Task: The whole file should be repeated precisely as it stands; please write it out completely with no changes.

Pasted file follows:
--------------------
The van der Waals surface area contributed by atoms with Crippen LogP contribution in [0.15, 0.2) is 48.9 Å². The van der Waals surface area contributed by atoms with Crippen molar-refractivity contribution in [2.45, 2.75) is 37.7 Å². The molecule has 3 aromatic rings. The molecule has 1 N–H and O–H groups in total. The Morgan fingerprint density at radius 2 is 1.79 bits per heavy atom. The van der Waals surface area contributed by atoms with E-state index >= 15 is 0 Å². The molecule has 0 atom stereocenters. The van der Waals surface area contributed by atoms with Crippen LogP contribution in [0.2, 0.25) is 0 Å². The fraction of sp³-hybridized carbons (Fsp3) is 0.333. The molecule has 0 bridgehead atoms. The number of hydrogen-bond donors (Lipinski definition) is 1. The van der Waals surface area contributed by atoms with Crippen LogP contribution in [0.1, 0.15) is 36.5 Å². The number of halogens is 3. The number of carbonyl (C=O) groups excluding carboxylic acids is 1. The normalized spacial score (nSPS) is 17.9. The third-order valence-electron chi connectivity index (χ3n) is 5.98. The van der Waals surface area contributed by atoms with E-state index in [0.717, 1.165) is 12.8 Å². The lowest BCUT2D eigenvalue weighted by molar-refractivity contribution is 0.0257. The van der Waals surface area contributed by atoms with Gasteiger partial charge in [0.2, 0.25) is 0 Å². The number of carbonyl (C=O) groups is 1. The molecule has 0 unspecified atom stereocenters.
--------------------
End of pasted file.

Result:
The van der Waals surface area contributed by atoms with Crippen LogP contribution in [0.15, 0.2) is 48.9 Å². The van der Waals surface area contributed by atoms with Crippen molar-refractivity contribution in [2.45, 2.75) is 37.7 Å². The molecule has 3 aromatic rings. The molecule has 1 N–H and O–H groups in total. The Morgan fingerprint density at radius 2 is 1.79 bits per heavy atom. The van der Waals surface area contributed by atoms with E-state index >= 15 is 0 Å². The molecule has 0 atom stereocenters. The van der Waals surface area contributed by atoms with Crippen LogP contribution in [0.2, 0.25) is 0 Å². The fraction of sp³-hybridized carbons (Fsp3) is 0.333. The molecule has 0 bridgehead atoms. The number of hydrogen-bond donors (Lipinski definition) is 1. The van der Waals surface area contributed by atoms with Crippen LogP contribution in [0.1, 0.15) is 36.5 Å². The number of halogens is 3. The number of carbonyl (C=O) groups excluding carboxylic acids is 1. The normalized spacial score (nSPS) is 17.9. The third-order valence-electron chi connectivity index (χ3n) is 5.98. The van der Waals surface area contributed by atoms with E-state index in [0.717, 1.165) is 12.8 Å². The lowest BCUT2D eigenvalue weighted by molar-refractivity contribution is 0.0257. The van der Waals surface area contributed by atoms with Gasteiger partial charge in [0.2, 0.25) is 0 Å². The number of carbonyl (C=O) groups is 1. The molecule has 0 unspecified atom stereocenters.